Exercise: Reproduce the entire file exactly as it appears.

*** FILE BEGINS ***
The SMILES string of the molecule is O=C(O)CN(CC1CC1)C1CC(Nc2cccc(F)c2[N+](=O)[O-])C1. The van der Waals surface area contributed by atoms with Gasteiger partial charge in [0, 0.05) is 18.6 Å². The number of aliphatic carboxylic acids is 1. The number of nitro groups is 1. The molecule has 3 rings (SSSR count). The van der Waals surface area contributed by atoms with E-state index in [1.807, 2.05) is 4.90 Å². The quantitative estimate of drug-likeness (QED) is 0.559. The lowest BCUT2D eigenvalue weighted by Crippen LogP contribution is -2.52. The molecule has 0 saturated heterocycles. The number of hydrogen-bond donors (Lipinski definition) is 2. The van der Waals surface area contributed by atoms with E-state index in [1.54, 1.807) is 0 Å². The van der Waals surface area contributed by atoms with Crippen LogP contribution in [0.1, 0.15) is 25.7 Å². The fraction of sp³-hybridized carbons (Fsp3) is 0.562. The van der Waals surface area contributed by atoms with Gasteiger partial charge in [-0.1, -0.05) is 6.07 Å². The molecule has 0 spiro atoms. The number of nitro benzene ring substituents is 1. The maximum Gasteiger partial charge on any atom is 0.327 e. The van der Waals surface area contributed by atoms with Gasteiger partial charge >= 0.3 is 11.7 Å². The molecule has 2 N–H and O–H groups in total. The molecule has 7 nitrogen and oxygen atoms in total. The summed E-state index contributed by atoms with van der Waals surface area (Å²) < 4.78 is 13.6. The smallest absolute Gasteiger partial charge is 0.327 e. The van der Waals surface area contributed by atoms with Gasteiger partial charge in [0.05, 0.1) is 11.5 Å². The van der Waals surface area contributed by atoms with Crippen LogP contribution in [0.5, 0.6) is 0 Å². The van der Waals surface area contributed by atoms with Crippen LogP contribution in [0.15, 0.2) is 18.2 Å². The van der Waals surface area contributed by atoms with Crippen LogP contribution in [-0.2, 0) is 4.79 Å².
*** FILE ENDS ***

The SMILES string of the molecule is O=C(O)CN(CC1CC1)C1CC(Nc2cccc(F)c2[N+](=O)[O-])C1. The van der Waals surface area contributed by atoms with Gasteiger partial charge in [0, 0.05) is 18.6 Å². The number of aliphatic carboxylic acids is 1. The number of nitro groups is 1. The molecule has 3 rings (SSSR count). The van der Waals surface area contributed by atoms with E-state index in [1.807, 2.05) is 4.90 Å². The quantitative estimate of drug-likeness (QED) is 0.559. The lowest BCUT2D eigenvalue weighted by Crippen LogP contribution is -2.52. The molecule has 0 saturated heterocycles. The number of hydrogen-bond donors (Lipinski definition) is 2. The van der Waals surface area contributed by atoms with E-state index in [1.54, 1.807) is 0 Å². The van der Waals surface area contributed by atoms with Crippen LogP contribution in [0.1, 0.15) is 25.7 Å². The fraction of sp³-hybridized carbons (Fsp3) is 0.562. The van der Waals surface area contributed by atoms with Gasteiger partial charge in [-0.1, -0.05) is 6.07 Å². The molecule has 0 spiro atoms. The number of nitro benzene ring substituents is 1. The maximum Gasteiger partial charge on any atom is 0.327 e. The van der Waals surface area contributed by atoms with Gasteiger partial charge >= 0.3 is 11.7 Å². The molecule has 2 N–H and O–H groups in total. The molecule has 7 nitrogen and oxygen atoms in total. The summed E-state index contributed by atoms with van der Waals surface area (Å²) < 4.78 is 13.6. The smallest absolute Gasteiger partial charge is 0.327 e. The van der Waals surface area contributed by atoms with Gasteiger partial charge in [0.05, 0.1) is 11.5 Å². The van der Waals surface area contributed by atoms with Crippen LogP contribution in [0.5, 0.6) is 0 Å². The van der Waals surface area contributed by atoms with Crippen LogP contribution in [0.15, 0.2) is 18.2 Å². The van der Waals surface area contributed by atoms with Crippen LogP contribution in [-0.2, 0) is 4.79 Å².